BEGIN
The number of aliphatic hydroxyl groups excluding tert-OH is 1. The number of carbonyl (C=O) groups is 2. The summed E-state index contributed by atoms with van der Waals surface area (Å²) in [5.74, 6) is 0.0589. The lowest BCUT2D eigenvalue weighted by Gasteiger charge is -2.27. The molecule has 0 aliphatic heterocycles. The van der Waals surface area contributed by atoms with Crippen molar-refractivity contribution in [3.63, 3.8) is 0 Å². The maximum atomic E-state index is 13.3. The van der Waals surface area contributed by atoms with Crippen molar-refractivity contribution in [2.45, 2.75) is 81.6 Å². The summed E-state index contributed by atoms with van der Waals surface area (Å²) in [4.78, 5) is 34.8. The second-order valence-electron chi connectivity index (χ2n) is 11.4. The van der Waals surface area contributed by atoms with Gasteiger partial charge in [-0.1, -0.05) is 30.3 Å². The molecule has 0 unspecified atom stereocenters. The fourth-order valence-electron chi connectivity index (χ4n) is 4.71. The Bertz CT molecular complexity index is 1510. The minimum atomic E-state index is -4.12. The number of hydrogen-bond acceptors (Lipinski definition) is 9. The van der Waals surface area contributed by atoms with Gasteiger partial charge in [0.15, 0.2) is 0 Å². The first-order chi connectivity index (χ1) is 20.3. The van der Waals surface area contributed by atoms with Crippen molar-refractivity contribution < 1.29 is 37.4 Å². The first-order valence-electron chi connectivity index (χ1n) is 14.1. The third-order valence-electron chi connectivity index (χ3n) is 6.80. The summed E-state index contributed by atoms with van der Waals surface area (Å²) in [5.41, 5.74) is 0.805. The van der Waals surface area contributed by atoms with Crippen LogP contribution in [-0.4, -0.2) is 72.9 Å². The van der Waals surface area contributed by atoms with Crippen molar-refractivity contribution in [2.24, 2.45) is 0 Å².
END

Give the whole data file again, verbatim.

The number of aliphatic hydroxyl groups excluding tert-OH is 1. The number of carbonyl (C=O) groups is 2. The summed E-state index contributed by atoms with van der Waals surface area (Å²) in [5.74, 6) is 0.0589. The lowest BCUT2D eigenvalue weighted by Gasteiger charge is -2.27. The molecule has 0 aliphatic heterocycles. The van der Waals surface area contributed by atoms with Crippen molar-refractivity contribution in [3.63, 3.8) is 0 Å². The maximum atomic E-state index is 13.3. The van der Waals surface area contributed by atoms with Crippen molar-refractivity contribution in [2.45, 2.75) is 81.6 Å². The summed E-state index contributed by atoms with van der Waals surface area (Å²) in [4.78, 5) is 34.8. The second-order valence-electron chi connectivity index (χ2n) is 11.4. The van der Waals surface area contributed by atoms with Gasteiger partial charge in [-0.1, -0.05) is 30.3 Å². The molecule has 0 unspecified atom stereocenters. The fourth-order valence-electron chi connectivity index (χ4n) is 4.71. The Bertz CT molecular complexity index is 1510. The minimum atomic E-state index is -4.12. The number of hydrogen-bond acceptors (Lipinski definition) is 9. The van der Waals surface area contributed by atoms with Gasteiger partial charge in [0.15, 0.2) is 0 Å². The first-order chi connectivity index (χ1) is 20.3. The van der Waals surface area contributed by atoms with Crippen molar-refractivity contribution < 1.29 is 37.4 Å². The first-order valence-electron chi connectivity index (χ1n) is 14.1. The third-order valence-electron chi connectivity index (χ3n) is 6.80. The summed E-state index contributed by atoms with van der Waals surface area (Å²) in [5.41, 5.74) is 0.805. The van der Waals surface area contributed by atoms with Crippen LogP contribution in [-0.4, -0.2) is 72.9 Å². The van der Waals surface area contributed by atoms with Crippen molar-refractivity contribution in [2.24, 2.45) is 0 Å².